Lacrosse offers a buffet of terms and maneuvers from other sports.

It’s a Heinz 57 type of activity.

There is a small goal like hockey, polo or soccer or any other net sport.

You have saves, offsides, a crease, yellow cards and a penalty box.

There are turnovers and ground balls.

It’s a strange hybrid combination of a little soccer, hockey, rugby, polo, baseball and basketball.

And from poker, you even have a draw, which is the lacrosse equivalent of a faceoff.

One of the most difficult things for the novice is following the ball, which is similar to what we use to play catch with our dog — except it doesn’t squeak.

Players pass it around like a hot potato with netted sticks called crosse (hence the french name la crosse).

The first varsity women’s game in Arkansas history was played here Saturday between Hendrix, a start-up program, and Southern Athletic Association rival Berry, which is in its fourth year and showed it.

The setting was fitting for the debut on Arkansas soil. Sun, no clouds and gusty wind, which played havoc with the concession tent.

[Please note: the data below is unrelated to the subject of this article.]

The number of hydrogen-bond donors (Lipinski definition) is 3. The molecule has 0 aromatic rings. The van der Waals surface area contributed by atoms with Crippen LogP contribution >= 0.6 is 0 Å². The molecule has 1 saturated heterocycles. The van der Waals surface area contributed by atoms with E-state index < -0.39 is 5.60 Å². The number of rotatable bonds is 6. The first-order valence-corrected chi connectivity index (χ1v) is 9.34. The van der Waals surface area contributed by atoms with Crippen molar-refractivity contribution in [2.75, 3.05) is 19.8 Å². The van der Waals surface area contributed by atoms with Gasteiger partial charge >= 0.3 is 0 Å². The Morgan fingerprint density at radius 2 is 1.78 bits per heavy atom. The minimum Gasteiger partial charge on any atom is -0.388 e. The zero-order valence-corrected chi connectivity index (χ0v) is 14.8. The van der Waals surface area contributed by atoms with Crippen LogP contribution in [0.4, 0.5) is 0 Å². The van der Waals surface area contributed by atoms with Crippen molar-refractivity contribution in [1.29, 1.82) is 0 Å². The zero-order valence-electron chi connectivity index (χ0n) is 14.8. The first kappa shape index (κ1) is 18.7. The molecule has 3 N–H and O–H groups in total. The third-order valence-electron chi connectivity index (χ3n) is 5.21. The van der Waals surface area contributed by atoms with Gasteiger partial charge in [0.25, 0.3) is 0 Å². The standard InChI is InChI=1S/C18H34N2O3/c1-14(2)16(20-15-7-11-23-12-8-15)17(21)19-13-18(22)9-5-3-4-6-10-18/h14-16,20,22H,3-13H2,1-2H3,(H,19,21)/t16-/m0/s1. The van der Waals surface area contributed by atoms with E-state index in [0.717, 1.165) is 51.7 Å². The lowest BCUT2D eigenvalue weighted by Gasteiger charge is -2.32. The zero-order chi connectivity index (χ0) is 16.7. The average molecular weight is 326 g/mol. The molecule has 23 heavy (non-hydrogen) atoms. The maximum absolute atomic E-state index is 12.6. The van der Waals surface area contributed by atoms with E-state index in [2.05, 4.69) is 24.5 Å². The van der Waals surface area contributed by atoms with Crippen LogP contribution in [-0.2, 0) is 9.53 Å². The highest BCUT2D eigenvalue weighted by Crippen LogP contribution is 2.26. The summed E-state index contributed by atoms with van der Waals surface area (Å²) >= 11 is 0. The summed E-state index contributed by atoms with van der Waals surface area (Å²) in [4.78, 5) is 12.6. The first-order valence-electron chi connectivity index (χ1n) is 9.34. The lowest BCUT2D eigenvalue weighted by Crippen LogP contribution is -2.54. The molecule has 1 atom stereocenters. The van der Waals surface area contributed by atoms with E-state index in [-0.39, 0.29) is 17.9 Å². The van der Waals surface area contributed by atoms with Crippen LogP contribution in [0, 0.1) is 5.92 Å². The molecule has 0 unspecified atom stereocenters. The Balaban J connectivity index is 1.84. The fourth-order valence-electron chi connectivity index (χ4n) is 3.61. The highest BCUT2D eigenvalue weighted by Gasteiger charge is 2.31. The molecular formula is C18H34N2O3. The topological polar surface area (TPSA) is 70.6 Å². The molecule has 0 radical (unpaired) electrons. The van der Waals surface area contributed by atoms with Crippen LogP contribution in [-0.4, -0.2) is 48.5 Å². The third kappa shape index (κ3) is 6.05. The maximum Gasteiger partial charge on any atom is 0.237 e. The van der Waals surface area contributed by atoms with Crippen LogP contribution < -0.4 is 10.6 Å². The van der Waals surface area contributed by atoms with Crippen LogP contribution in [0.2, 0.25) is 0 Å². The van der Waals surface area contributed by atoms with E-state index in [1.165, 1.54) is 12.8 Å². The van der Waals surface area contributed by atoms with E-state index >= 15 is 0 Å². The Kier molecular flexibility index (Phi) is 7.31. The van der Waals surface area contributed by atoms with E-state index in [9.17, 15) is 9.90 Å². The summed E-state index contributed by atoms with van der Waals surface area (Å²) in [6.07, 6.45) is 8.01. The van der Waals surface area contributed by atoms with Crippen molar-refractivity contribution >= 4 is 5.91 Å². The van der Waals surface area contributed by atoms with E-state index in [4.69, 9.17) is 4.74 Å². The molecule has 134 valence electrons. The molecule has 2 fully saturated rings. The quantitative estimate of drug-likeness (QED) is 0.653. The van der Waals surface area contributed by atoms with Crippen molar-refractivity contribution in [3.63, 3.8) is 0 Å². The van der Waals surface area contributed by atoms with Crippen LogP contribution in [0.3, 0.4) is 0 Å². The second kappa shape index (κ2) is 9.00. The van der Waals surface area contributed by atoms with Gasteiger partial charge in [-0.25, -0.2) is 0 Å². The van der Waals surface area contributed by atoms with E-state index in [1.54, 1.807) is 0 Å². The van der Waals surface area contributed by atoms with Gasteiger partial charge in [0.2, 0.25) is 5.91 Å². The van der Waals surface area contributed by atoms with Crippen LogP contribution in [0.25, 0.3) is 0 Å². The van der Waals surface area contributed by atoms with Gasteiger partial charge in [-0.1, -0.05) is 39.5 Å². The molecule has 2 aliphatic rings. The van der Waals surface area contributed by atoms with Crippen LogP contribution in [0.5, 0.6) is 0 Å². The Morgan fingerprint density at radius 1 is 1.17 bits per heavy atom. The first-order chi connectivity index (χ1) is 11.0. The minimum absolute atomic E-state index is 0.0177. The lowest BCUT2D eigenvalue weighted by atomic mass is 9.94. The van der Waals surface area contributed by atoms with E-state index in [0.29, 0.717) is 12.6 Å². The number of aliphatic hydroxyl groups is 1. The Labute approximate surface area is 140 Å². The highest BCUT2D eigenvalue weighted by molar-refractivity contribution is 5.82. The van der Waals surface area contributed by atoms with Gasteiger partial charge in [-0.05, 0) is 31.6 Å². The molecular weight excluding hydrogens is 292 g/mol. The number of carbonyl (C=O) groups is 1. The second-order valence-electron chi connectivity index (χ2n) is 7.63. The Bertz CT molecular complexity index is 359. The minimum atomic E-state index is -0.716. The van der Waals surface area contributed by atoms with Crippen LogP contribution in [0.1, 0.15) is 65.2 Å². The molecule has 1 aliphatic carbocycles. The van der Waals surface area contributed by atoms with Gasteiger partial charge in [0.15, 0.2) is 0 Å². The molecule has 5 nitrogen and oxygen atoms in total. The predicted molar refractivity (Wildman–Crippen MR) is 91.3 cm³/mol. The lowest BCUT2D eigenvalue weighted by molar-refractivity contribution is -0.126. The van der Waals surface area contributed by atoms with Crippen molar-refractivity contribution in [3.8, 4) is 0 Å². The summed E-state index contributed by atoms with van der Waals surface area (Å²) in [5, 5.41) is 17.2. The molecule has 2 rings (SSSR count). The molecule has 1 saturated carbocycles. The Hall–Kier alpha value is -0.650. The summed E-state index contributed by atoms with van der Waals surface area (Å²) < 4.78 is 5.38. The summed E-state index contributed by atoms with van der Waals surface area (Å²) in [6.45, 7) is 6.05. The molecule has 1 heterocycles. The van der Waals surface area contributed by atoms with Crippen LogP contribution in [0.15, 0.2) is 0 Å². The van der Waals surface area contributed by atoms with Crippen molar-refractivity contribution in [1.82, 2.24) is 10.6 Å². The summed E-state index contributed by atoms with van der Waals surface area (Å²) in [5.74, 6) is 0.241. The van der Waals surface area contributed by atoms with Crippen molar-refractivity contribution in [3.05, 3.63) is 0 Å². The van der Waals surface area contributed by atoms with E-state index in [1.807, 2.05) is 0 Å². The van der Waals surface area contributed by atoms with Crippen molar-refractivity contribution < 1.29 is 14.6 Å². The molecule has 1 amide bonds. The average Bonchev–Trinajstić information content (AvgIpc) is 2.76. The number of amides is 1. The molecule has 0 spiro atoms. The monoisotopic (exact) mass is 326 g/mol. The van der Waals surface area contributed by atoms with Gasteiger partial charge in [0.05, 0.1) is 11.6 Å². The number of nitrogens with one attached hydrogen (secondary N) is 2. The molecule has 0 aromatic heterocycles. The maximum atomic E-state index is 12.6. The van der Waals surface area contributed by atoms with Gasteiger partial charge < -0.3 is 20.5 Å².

A good and boisterous group of students, faculty, coaches and the just curious came out. T-shirts, cups and spirit towels were given away.

Patrick Rogers, a men’s lacrosse player, sang the National Anthem.

Women’s lacrosse has much less contact, particularly with the sticks, than the men’s version. Players wear skirts simmilar to field hockey. They also wear goggles, which furnishes a touch of swimming.

It’s interesting to watch the participants dash up and down the field, particularly with the ball in their net. They will weave and maneuver and duck under other sticks like folks scrambliing with folded umbrellas avoiding open umbrellas in a rainstorm.

It’s fast-paced with a lot of scoring.

At halftime, there was a fan shootout on goal against Hendrix lacrosse coach Curt Foxx.

Foxx lined up in goal with cow-spotted pants and a more-than-10-gallon hat, a perfect cross between the Chick-Fil-A cow mascot and Pancho Villa.

The selected contestants fired balls like a big snowball fight.

It was a blended mix of a shootout.

Nicely appropriate for the afternoon.

(Sports columnist David McCollum can be reached at 501-505-1235 or or follow him on twitter @dmaclcd)